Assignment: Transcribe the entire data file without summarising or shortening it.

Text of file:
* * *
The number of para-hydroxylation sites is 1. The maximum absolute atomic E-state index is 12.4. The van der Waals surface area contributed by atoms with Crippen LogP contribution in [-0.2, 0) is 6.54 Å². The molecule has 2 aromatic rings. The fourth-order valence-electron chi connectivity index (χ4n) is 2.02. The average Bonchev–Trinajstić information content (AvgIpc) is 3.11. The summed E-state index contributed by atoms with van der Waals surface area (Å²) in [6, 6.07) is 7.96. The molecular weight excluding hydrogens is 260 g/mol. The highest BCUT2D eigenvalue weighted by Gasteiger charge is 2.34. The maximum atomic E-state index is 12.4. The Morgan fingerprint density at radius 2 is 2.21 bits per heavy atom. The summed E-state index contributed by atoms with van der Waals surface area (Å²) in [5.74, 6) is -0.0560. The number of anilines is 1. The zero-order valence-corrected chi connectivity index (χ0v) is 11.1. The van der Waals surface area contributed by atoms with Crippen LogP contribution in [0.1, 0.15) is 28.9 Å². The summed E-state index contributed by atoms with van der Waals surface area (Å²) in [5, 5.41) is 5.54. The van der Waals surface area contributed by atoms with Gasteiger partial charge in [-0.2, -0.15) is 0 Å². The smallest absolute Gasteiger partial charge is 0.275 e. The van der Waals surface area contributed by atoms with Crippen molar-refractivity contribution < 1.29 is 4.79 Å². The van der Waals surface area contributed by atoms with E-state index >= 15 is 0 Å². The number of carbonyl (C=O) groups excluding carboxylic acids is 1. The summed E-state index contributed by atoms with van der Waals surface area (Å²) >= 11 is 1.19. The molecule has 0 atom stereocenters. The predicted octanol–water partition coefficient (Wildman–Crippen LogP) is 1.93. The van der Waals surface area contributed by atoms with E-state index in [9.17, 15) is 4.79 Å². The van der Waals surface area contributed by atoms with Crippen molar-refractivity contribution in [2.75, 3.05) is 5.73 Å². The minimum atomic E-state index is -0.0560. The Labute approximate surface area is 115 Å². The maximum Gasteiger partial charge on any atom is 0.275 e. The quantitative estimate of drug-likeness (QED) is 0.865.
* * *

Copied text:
The number of para-hydroxylation sites is 1. The maximum absolute atomic E-state index is 12.4. The van der Waals surface area contributed by atoms with Crippen LogP contribution in [-0.2, 0) is 6.54 Å². The molecule has 2 aromatic rings. The fourth-order valence-electron chi connectivity index (χ4n) is 2.02. The average Bonchev–Trinajstić information content (AvgIpc) is 3.11. The summed E-state index contributed by atoms with van der Waals surface area (Å²) in [6, 6.07) is 7.96. The molecular weight excluding hydrogens is 260 g/mol. The highest BCUT2D eigenvalue weighted by Gasteiger charge is 2.34. The maximum atomic E-state index is 12.4. The Morgan fingerprint density at radius 2 is 2.21 bits per heavy atom. The summed E-state index contributed by atoms with van der Waals surface area (Å²) in [5.74, 6) is -0.0560. The number of anilines is 1. The zero-order valence-corrected chi connectivity index (χ0v) is 11.1. The van der Waals surface area contributed by atoms with Crippen LogP contribution in [0.1, 0.15) is 28.9 Å². The summed E-state index contributed by atoms with van der Waals surface area (Å²) in [5, 5.41) is 5.54. The van der Waals surface area contributed by atoms with Gasteiger partial charge in [-0.2, -0.15) is 0 Å². The smallest absolute Gasteiger partial charge is 0.275 e. The van der Waals surface area contributed by atoms with Crippen molar-refractivity contribution < 1.29 is 4.79 Å². The van der Waals surface area contributed by atoms with E-state index >= 15 is 0 Å². The number of carbonyl (C=O) groups excluding carboxylic acids is 1. The summed E-state index contributed by atoms with van der Waals surface area (Å²) >= 11 is 1.19. The molecule has 0 atom stereocenters. The predicted octanol–water partition coefficient (Wildman–Crippen LogP) is 1.93. The van der Waals surface area contributed by atoms with E-state index in [9.17, 15) is 4.79 Å². The van der Waals surface area contributed by atoms with Crippen molar-refractivity contribution in [2.75, 3.05) is 5.73 Å². The minimum atomic E-state index is -0.0560. The Labute approximate surface area is 115 Å². The maximum Gasteiger partial charge on any atom is 0.275 e. The quantitative estimate of drug-likeness (QED) is 0.865.